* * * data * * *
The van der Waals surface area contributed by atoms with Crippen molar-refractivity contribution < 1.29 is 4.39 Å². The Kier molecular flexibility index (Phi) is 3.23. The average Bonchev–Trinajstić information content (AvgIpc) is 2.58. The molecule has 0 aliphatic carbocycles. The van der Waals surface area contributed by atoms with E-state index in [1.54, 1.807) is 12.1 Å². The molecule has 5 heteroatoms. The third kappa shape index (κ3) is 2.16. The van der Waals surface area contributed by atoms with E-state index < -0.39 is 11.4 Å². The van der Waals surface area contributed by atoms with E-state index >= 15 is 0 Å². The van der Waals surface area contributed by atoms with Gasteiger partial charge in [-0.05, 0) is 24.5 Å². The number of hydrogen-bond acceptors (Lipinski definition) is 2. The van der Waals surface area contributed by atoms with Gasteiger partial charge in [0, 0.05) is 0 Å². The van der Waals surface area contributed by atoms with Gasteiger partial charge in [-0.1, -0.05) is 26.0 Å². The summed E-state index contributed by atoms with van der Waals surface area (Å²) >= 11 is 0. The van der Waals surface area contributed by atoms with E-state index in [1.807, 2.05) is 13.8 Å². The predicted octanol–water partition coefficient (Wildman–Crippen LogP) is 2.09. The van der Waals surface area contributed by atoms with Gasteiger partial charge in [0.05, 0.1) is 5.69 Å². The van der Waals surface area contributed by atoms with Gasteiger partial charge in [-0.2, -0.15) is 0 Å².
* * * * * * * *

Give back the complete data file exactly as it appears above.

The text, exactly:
The van der Waals surface area contributed by atoms with Crippen molar-refractivity contribution < 1.29 is 4.39 Å². The Kier molecular flexibility index (Phi) is 3.23. The average Bonchev–Trinajstić information content (AvgIpc) is 2.58. The molecule has 0 aliphatic carbocycles. The van der Waals surface area contributed by atoms with E-state index in [1.54, 1.807) is 12.1 Å². The molecule has 5 heteroatoms. The third kappa shape index (κ3) is 2.16. The van der Waals surface area contributed by atoms with E-state index < -0.39 is 11.4 Å². The van der Waals surface area contributed by atoms with E-state index >= 15 is 0 Å². The van der Waals surface area contributed by atoms with Gasteiger partial charge in [-0.05, 0) is 24.5 Å². The number of hydrogen-bond acceptors (Lipinski definition) is 2. The van der Waals surface area contributed by atoms with Gasteiger partial charge in [0, 0.05) is 0 Å². The van der Waals surface area contributed by atoms with Gasteiger partial charge in [-0.1, -0.05) is 26.0 Å². The summed E-state index contributed by atoms with van der Waals surface area (Å²) >= 11 is 0. The van der Waals surface area contributed by atoms with E-state index in [1.807, 2.05) is 13.8 Å². The predicted octanol–water partition coefficient (Wildman–Crippen LogP) is 2.09. The van der Waals surface area contributed by atoms with Gasteiger partial charge in [0.05, 0.1) is 5.69 Å². The van der Waals surface area contributed by atoms with Gasteiger partial charge in [-0.2, -0.15) is 0 Å².